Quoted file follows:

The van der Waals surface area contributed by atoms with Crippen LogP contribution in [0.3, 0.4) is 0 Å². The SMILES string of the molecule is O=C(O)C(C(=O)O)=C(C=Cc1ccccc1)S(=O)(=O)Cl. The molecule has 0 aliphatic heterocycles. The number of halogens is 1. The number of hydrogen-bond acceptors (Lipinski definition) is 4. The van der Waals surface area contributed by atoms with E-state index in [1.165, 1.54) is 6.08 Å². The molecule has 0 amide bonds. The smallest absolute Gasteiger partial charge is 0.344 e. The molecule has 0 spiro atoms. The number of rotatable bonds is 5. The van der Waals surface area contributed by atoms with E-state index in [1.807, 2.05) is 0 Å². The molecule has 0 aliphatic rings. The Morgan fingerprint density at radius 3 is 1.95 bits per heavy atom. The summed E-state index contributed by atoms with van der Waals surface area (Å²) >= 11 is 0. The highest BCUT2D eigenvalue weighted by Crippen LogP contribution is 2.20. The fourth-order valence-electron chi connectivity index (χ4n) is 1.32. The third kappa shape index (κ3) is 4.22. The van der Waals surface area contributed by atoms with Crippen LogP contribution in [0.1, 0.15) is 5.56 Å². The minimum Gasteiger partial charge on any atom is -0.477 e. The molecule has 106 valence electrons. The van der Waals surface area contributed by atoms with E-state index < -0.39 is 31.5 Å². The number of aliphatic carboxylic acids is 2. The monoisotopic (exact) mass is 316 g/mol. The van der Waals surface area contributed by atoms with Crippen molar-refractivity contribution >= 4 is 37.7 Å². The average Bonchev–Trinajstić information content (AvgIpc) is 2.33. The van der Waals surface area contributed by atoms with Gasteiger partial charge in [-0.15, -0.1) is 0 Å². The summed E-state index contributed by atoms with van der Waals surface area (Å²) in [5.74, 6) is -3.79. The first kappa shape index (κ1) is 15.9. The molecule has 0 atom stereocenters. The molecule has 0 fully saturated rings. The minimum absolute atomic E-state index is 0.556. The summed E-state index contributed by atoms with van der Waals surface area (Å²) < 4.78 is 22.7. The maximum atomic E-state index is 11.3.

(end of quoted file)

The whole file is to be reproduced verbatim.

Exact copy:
The van der Waals surface area contributed by atoms with Crippen LogP contribution in [0.3, 0.4) is 0 Å². The SMILES string of the molecule is O=C(O)C(C(=O)O)=C(C=Cc1ccccc1)S(=O)(=O)Cl. The molecule has 0 aliphatic heterocycles. The number of halogens is 1. The number of hydrogen-bond acceptors (Lipinski definition) is 4. The van der Waals surface area contributed by atoms with E-state index in [1.165, 1.54) is 6.08 Å². The molecule has 0 amide bonds. The smallest absolute Gasteiger partial charge is 0.344 e. The molecule has 0 spiro atoms. The number of rotatable bonds is 5. The van der Waals surface area contributed by atoms with E-state index in [1.807, 2.05) is 0 Å². The molecule has 0 aliphatic rings. The Morgan fingerprint density at radius 3 is 1.95 bits per heavy atom. The summed E-state index contributed by atoms with van der Waals surface area (Å²) >= 11 is 0. The highest BCUT2D eigenvalue weighted by Crippen LogP contribution is 2.20. The fourth-order valence-electron chi connectivity index (χ4n) is 1.32. The third kappa shape index (κ3) is 4.22. The van der Waals surface area contributed by atoms with Crippen LogP contribution in [0.1, 0.15) is 5.56 Å². The minimum Gasteiger partial charge on any atom is -0.477 e. The molecule has 106 valence electrons. The van der Waals surface area contributed by atoms with E-state index < -0.39 is 31.5 Å². The number of aliphatic carboxylic acids is 2. The monoisotopic (exact) mass is 316 g/mol. The van der Waals surface area contributed by atoms with Crippen molar-refractivity contribution >= 4 is 37.7 Å². The average Bonchev–Trinajstić information content (AvgIpc) is 2.33. The van der Waals surface area contributed by atoms with Gasteiger partial charge in [-0.15, -0.1) is 0 Å². The summed E-state index contributed by atoms with van der Waals surface area (Å²) in [5.74, 6) is -3.79. The first kappa shape index (κ1) is 15.9. The molecule has 0 atom stereocenters. The molecule has 0 fully saturated rings. The minimum absolute atomic E-state index is 0.556. The summed E-state index contributed by atoms with van der Waals surface area (Å²) < 4.78 is 22.7. The maximum atomic E-state index is 11.3.